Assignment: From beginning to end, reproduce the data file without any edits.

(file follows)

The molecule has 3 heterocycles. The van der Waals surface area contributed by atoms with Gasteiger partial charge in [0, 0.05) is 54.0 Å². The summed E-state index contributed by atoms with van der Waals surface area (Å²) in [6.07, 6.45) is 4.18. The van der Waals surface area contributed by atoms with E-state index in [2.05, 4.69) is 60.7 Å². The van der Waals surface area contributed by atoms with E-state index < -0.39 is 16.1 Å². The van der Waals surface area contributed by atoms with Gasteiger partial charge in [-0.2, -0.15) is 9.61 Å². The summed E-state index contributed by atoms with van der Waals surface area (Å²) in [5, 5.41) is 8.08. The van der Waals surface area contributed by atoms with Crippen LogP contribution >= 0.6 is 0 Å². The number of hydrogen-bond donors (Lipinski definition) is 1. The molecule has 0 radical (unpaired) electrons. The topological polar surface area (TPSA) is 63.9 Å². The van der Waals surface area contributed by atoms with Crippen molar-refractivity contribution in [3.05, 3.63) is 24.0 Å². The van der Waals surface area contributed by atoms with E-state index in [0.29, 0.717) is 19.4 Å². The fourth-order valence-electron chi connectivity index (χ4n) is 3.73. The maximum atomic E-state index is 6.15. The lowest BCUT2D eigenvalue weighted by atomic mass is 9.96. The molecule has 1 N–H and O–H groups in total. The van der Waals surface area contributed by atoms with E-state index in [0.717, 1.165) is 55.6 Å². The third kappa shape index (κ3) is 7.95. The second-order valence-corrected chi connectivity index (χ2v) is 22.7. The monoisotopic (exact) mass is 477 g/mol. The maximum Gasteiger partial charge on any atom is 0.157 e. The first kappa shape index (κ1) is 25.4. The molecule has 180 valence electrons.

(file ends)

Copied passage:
The molecule has 3 heterocycles. The van der Waals surface area contributed by atoms with Gasteiger partial charge in [0, 0.05) is 54.0 Å². The summed E-state index contributed by atoms with van der Waals surface area (Å²) in [6.07, 6.45) is 4.18. The van der Waals surface area contributed by atoms with E-state index in [2.05, 4.69) is 60.7 Å². The van der Waals surface area contributed by atoms with E-state index < -0.39 is 16.1 Å². The van der Waals surface area contributed by atoms with Gasteiger partial charge in [-0.2, -0.15) is 9.61 Å². The summed E-state index contributed by atoms with van der Waals surface area (Å²) in [5, 5.41) is 8.08. The van der Waals surface area contributed by atoms with Crippen LogP contribution >= 0.6 is 0 Å². The number of hydrogen-bond donors (Lipinski definition) is 1. The molecule has 0 radical (unpaired) electrons. The topological polar surface area (TPSA) is 63.9 Å². The van der Waals surface area contributed by atoms with Crippen molar-refractivity contribution in [3.05, 3.63) is 24.0 Å². The van der Waals surface area contributed by atoms with E-state index in [0.29, 0.717) is 19.4 Å². The fourth-order valence-electron chi connectivity index (χ4n) is 3.73. The maximum atomic E-state index is 6.15. The lowest BCUT2D eigenvalue weighted by atomic mass is 9.96. The molecule has 1 N–H and O–H groups in total. The van der Waals surface area contributed by atoms with E-state index in [0.717, 1.165) is 55.6 Å². The third kappa shape index (κ3) is 7.95. The second-order valence-corrected chi connectivity index (χ2v) is 22.7. The monoisotopic (exact) mass is 477 g/mol. The maximum Gasteiger partial charge on any atom is 0.157 e. The first kappa shape index (κ1) is 25.4. The molecule has 180 valence electrons.